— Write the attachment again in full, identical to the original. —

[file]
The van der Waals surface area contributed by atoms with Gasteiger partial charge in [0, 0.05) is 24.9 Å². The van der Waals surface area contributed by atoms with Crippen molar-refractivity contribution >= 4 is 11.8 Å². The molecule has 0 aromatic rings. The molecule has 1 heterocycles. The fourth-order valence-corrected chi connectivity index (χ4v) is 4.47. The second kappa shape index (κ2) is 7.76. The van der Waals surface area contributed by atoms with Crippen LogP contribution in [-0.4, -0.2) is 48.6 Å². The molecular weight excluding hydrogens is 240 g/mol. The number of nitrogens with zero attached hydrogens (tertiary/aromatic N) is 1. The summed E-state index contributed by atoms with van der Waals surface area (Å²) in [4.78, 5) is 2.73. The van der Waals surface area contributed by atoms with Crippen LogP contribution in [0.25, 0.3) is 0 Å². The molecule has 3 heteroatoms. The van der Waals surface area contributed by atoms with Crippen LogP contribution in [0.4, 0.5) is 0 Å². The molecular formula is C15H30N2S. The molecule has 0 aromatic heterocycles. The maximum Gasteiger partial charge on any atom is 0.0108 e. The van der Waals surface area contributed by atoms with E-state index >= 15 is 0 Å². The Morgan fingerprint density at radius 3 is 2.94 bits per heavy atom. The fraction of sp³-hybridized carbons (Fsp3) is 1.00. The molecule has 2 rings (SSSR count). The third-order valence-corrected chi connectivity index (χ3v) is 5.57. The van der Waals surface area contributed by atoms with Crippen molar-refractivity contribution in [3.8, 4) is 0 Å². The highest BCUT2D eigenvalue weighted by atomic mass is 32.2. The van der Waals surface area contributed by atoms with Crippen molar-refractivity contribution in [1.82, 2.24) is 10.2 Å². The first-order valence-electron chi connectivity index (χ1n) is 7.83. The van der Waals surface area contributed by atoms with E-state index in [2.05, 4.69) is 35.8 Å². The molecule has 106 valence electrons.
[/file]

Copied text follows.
The van der Waals surface area contributed by atoms with Gasteiger partial charge in [0, 0.05) is 24.9 Å². The van der Waals surface area contributed by atoms with Crippen molar-refractivity contribution >= 4 is 11.8 Å². The molecule has 0 aromatic rings. The molecule has 1 heterocycles. The fourth-order valence-corrected chi connectivity index (χ4v) is 4.47. The second kappa shape index (κ2) is 7.76. The van der Waals surface area contributed by atoms with Crippen LogP contribution in [-0.4, -0.2) is 48.6 Å². The molecular weight excluding hydrogens is 240 g/mol. The number of nitrogens with zero attached hydrogens (tertiary/aromatic N) is 1. The summed E-state index contributed by atoms with van der Waals surface area (Å²) in [4.78, 5) is 2.73. The van der Waals surface area contributed by atoms with Crippen LogP contribution in [0.25, 0.3) is 0 Å². The molecule has 3 heteroatoms. The van der Waals surface area contributed by atoms with Crippen LogP contribution in [0.4, 0.5) is 0 Å². The molecular formula is C15H30N2S. The molecule has 0 aromatic heterocycles. The maximum Gasteiger partial charge on any atom is 0.0108 e. The van der Waals surface area contributed by atoms with E-state index >= 15 is 0 Å². The Morgan fingerprint density at radius 3 is 2.94 bits per heavy atom. The fraction of sp³-hybridized carbons (Fsp3) is 1.00. The molecule has 2 rings (SSSR count). The third-order valence-corrected chi connectivity index (χ3v) is 5.57. The van der Waals surface area contributed by atoms with Crippen molar-refractivity contribution in [3.8, 4) is 0 Å². The highest BCUT2D eigenvalue weighted by atomic mass is 32.2. The van der Waals surface area contributed by atoms with Crippen molar-refractivity contribution in [1.82, 2.24) is 10.2 Å². The first-order valence-electron chi connectivity index (χ1n) is 7.83. The van der Waals surface area contributed by atoms with E-state index in [2.05, 4.69) is 35.8 Å². The molecule has 106 valence electrons.